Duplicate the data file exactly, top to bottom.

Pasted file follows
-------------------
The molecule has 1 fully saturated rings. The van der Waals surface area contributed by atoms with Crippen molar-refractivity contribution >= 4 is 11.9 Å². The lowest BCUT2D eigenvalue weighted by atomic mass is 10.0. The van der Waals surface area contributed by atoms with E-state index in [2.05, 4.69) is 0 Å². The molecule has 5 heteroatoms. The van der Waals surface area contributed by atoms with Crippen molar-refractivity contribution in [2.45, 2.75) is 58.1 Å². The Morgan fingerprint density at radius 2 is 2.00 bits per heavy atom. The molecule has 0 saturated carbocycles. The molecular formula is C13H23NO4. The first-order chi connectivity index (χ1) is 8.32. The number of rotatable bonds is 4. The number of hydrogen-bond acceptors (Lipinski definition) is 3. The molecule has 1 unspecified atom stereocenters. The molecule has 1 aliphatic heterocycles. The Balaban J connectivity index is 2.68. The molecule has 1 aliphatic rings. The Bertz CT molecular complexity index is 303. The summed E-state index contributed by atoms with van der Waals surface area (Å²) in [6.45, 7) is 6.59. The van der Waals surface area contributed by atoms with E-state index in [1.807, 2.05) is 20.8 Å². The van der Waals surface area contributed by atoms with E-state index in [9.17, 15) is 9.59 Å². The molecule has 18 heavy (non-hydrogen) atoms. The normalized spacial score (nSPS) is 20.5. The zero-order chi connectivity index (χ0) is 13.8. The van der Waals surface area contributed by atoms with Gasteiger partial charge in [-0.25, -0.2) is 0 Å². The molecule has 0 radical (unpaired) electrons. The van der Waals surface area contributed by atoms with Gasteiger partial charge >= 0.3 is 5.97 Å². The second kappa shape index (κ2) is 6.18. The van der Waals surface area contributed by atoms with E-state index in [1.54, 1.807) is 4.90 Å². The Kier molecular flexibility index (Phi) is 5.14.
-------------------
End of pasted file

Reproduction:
The molecule has 1 fully saturated rings. The van der Waals surface area contributed by atoms with Crippen molar-refractivity contribution >= 4 is 11.9 Å². The lowest BCUT2D eigenvalue weighted by atomic mass is 10.0. The van der Waals surface area contributed by atoms with E-state index in [2.05, 4.69) is 0 Å². The molecule has 5 heteroatoms. The van der Waals surface area contributed by atoms with Crippen molar-refractivity contribution in [2.45, 2.75) is 58.1 Å². The Morgan fingerprint density at radius 2 is 2.00 bits per heavy atom. The molecule has 0 saturated carbocycles. The molecular formula is C13H23NO4. The first-order chi connectivity index (χ1) is 8.32. The number of rotatable bonds is 4. The number of hydrogen-bond acceptors (Lipinski definition) is 3. The molecule has 1 unspecified atom stereocenters. The molecule has 1 aliphatic heterocycles. The Balaban J connectivity index is 2.68. The molecule has 1 aliphatic rings. The Bertz CT molecular complexity index is 303. The summed E-state index contributed by atoms with van der Waals surface area (Å²) in [6.45, 7) is 6.59. The van der Waals surface area contributed by atoms with E-state index in [1.807, 2.05) is 20.8 Å². The van der Waals surface area contributed by atoms with E-state index in [9.17, 15) is 9.59 Å². The molecule has 18 heavy (non-hydrogen) atoms. The normalized spacial score (nSPS) is 20.5. The zero-order chi connectivity index (χ0) is 13.8. The van der Waals surface area contributed by atoms with Gasteiger partial charge in [-0.25, -0.2) is 0 Å². The molecule has 0 radical (unpaired) electrons. The van der Waals surface area contributed by atoms with Gasteiger partial charge >= 0.3 is 5.97 Å². The second kappa shape index (κ2) is 6.18. The van der Waals surface area contributed by atoms with E-state index in [1.54, 1.807) is 4.90 Å². The Kier molecular flexibility index (Phi) is 5.14.